Here’s one way to surprise yourself


“To achieve great things, two things are needed: a plan, and not quite enough time.” —Leonard Bernsteine

 

In October 2007, Parents magazine reported on the importance of creative expression in kids. They said “…we all come into this world with the need to create. It’s in our genes, and the arts are the basic way we express that need. (Creativity) connects, clarifies, and enriches…it’s a way of being and thinking, teaching and parenting.”

That goes for adults, too. In that spirit, I’m putting out a reminder about NaNoWriMo. November is National Novel Writing Month and time for the 11th annual NaNoWriMo challenge to write a book, 50,000 words in 30 days. A manageable task with a few more double-shot espressos and a few less snooze button hits.

Its Web site (nanowrimo.com) lays it all out. It’s fun, challenging and, yes, one more thing to add to your schedule. But we’re all busy, busy anyway, right? So, why not?

If there’s any chance in fate that this might be for you, then log on and take a look. Read some of Chris Baty’s notes (he’s the originator and a very funny guy). Then, if you’re teetering between sure, why not and uh, no thanks, go back to the basics of relevant information:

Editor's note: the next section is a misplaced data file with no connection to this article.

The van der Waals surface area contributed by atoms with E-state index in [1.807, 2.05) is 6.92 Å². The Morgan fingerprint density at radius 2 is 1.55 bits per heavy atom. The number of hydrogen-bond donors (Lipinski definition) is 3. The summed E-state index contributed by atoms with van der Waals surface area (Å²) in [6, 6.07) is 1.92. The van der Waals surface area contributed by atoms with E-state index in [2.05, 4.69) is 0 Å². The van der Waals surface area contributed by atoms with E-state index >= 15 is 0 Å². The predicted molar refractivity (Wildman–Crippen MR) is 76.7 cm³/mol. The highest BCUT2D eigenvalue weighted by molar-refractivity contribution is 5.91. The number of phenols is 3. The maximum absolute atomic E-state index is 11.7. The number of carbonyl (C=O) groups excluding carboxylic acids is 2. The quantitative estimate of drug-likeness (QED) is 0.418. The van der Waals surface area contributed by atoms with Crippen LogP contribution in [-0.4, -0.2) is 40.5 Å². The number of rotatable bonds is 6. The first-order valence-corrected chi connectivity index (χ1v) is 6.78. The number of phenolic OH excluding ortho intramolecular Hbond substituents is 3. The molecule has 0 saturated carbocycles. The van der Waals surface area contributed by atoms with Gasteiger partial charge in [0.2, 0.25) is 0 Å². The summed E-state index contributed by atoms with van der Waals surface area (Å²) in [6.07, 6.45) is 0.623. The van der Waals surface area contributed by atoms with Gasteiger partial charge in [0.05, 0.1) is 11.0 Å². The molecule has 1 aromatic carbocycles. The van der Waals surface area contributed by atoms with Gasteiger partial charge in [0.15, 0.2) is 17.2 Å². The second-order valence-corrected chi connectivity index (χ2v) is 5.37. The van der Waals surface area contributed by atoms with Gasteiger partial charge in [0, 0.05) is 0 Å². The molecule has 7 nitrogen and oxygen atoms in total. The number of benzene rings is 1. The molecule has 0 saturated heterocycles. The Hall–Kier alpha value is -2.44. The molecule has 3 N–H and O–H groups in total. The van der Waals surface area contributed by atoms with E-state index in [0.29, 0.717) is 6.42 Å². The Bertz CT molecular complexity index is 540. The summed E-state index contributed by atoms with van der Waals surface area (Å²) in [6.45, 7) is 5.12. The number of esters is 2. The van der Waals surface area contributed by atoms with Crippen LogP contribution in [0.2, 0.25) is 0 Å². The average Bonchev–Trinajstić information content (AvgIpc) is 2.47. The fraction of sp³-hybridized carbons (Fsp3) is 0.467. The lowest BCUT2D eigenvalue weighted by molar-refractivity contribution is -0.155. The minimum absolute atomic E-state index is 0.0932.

Who? You. And 35 people who ended up actually selling the manuscripts they started during Nano—including “Water For Elephants” by best-selling author Sara Gruen. And over 119,000 other sure, why not’s.

What? A challenge to get less sleep (for creating), consume more caffeine (to get less sleep), take more walks or runs (for brainstorming), spend less time on Facebook (to see if you can), and to finally figure out how to set up an Excel spreadsheet to track your daily word count (bonus!).

When? Nov. 1 through Nov. 30. The pressures of noveling may excuse you from a few holiday family get-togethers. I don’t know your family, but for some that might be motivation enough.

Where? The forums and word count tracking are online. The writing could be done at the kitchen table. Or the bar…a dark corner…the trampoline. That’s a personal choice.

Why? This is an open-ended question. For most of the regulars who have done this for a couple, five, seven, or all 10 years, it’s about writing a story beginning to end.

For others, there may not be a clear reason to try a writing challenge. There are other means of expression…drag racing, baking, juggling, and the like. Maybe for those types, writing a bunch of words doesn’t do it for them. But the concept could still work. They could still use the idea of NaNo as a springboard into… something bigger.

Why is relative to the person asking. But if people need a reason to push themselves just past comfortable, whatever that might mean for them, think about my all-time favorite quote, from Sue Monk Kidd in her novel “The Mermaid Chair”: “At forty-two, I had never done anything that took my own breath away, and I suppose now that was part of the problem—my chronic inability to astonish myself.”


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